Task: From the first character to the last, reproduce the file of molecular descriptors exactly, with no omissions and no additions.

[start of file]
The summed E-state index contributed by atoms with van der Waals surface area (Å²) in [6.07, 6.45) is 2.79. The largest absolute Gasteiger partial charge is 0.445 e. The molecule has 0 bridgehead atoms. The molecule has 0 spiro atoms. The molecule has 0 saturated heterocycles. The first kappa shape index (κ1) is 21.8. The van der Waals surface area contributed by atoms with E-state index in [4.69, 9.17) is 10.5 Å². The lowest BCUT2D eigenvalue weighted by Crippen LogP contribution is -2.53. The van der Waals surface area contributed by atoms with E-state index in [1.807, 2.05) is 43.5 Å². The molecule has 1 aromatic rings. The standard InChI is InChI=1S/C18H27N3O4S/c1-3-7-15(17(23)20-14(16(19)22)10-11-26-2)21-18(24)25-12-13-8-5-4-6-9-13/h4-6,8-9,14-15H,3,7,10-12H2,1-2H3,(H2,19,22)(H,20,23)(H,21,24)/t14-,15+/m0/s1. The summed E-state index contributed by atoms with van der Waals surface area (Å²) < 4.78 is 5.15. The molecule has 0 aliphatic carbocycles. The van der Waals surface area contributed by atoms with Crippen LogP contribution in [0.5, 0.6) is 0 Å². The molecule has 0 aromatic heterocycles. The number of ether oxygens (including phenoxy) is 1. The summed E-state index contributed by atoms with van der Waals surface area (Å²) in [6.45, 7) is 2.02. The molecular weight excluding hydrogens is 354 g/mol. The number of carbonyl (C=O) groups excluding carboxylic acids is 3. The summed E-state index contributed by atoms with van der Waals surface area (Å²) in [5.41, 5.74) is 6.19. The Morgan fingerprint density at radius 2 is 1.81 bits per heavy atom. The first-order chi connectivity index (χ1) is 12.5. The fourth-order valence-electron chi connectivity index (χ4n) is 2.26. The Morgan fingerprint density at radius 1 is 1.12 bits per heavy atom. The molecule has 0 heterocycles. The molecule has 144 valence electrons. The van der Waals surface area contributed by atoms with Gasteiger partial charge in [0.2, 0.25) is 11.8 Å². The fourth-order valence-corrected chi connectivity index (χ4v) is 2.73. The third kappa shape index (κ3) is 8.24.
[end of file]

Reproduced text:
The summed E-state index contributed by atoms with van der Waals surface area (Å²) in [6.07, 6.45) is 2.79. The largest absolute Gasteiger partial charge is 0.445 e. The molecule has 0 bridgehead atoms. The molecule has 0 spiro atoms. The molecule has 0 saturated heterocycles. The first kappa shape index (κ1) is 21.8. The van der Waals surface area contributed by atoms with E-state index in [4.69, 9.17) is 10.5 Å². The lowest BCUT2D eigenvalue weighted by Crippen LogP contribution is -2.53. The van der Waals surface area contributed by atoms with E-state index in [1.807, 2.05) is 43.5 Å². The molecule has 1 aromatic rings. The standard InChI is InChI=1S/C18H27N3O4S/c1-3-7-15(17(23)20-14(16(19)22)10-11-26-2)21-18(24)25-12-13-8-5-4-6-9-13/h4-6,8-9,14-15H,3,7,10-12H2,1-2H3,(H2,19,22)(H,20,23)(H,21,24)/t14-,15+/m0/s1. The summed E-state index contributed by atoms with van der Waals surface area (Å²) < 4.78 is 5.15. The molecule has 0 aliphatic carbocycles. The van der Waals surface area contributed by atoms with Crippen LogP contribution in [0.5, 0.6) is 0 Å². The molecule has 0 aromatic heterocycles. The number of ether oxygens (including phenoxy) is 1. The summed E-state index contributed by atoms with van der Waals surface area (Å²) in [6.45, 7) is 2.02. The molecular weight excluding hydrogens is 354 g/mol. The number of carbonyl (C=O) groups excluding carboxylic acids is 3. The summed E-state index contributed by atoms with van der Waals surface area (Å²) in [5.41, 5.74) is 6.19. The Morgan fingerprint density at radius 2 is 1.81 bits per heavy atom. The first-order chi connectivity index (χ1) is 12.5. The fourth-order valence-electron chi connectivity index (χ4n) is 2.26. The Morgan fingerprint density at radius 1 is 1.12 bits per heavy atom. The molecule has 0 heterocycles. The molecule has 144 valence electrons. The van der Waals surface area contributed by atoms with Gasteiger partial charge in [0.2, 0.25) is 11.8 Å². The fourth-order valence-corrected chi connectivity index (χ4v) is 2.73. The third kappa shape index (κ3) is 8.24.